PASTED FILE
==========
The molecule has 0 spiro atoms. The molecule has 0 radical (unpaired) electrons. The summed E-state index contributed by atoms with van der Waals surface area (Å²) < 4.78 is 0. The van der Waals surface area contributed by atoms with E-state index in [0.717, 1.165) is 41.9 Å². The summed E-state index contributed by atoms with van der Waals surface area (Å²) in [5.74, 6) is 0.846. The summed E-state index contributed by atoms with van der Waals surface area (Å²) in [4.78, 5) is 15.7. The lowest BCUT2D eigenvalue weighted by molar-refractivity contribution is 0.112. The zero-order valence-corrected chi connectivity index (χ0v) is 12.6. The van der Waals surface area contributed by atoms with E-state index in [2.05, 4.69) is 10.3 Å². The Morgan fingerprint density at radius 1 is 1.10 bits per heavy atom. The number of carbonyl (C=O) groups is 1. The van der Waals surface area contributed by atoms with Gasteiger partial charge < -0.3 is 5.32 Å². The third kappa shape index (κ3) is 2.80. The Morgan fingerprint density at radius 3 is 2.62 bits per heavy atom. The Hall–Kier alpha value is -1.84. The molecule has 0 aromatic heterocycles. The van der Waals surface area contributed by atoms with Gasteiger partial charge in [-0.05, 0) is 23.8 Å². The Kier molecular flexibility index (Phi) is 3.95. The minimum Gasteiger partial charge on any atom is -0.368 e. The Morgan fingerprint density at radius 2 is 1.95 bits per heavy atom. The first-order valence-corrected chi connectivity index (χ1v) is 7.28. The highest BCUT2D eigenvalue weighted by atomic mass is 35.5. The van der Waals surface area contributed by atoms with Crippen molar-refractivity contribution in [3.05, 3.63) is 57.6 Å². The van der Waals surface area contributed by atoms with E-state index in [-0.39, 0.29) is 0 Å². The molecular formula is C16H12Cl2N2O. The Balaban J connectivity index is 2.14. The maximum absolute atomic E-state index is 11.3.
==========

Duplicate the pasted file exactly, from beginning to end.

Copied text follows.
The molecule has 0 spiro atoms. The molecule has 0 radical (unpaired) electrons. The summed E-state index contributed by atoms with van der Waals surface area (Å²) < 4.78 is 0. The van der Waals surface area contributed by atoms with E-state index in [0.717, 1.165) is 41.9 Å². The summed E-state index contributed by atoms with van der Waals surface area (Å²) in [5.74, 6) is 0.846. The summed E-state index contributed by atoms with van der Waals surface area (Å²) in [4.78, 5) is 15.7. The lowest BCUT2D eigenvalue weighted by molar-refractivity contribution is 0.112. The zero-order valence-corrected chi connectivity index (χ0v) is 12.6. The van der Waals surface area contributed by atoms with E-state index in [2.05, 4.69) is 10.3 Å². The Morgan fingerprint density at radius 1 is 1.10 bits per heavy atom. The number of carbonyl (C=O) groups is 1. The van der Waals surface area contributed by atoms with Gasteiger partial charge < -0.3 is 5.32 Å². The third kappa shape index (κ3) is 2.80. The Morgan fingerprint density at radius 3 is 2.62 bits per heavy atom. The Hall–Kier alpha value is -1.84. The molecule has 0 aromatic heterocycles. The van der Waals surface area contributed by atoms with Gasteiger partial charge in [-0.05, 0) is 23.8 Å². The Kier molecular flexibility index (Phi) is 3.95. The minimum Gasteiger partial charge on any atom is -0.368 e. The Morgan fingerprint density at radius 2 is 1.95 bits per heavy atom. The first-order valence-corrected chi connectivity index (χ1v) is 7.28. The highest BCUT2D eigenvalue weighted by atomic mass is 35.5. The van der Waals surface area contributed by atoms with Crippen molar-refractivity contribution in [3.05, 3.63) is 57.6 Å². The van der Waals surface area contributed by atoms with E-state index in [-0.39, 0.29) is 0 Å². The molecular formula is C16H12Cl2N2O. The Balaban J connectivity index is 2.14. The maximum absolute atomic E-state index is 11.3.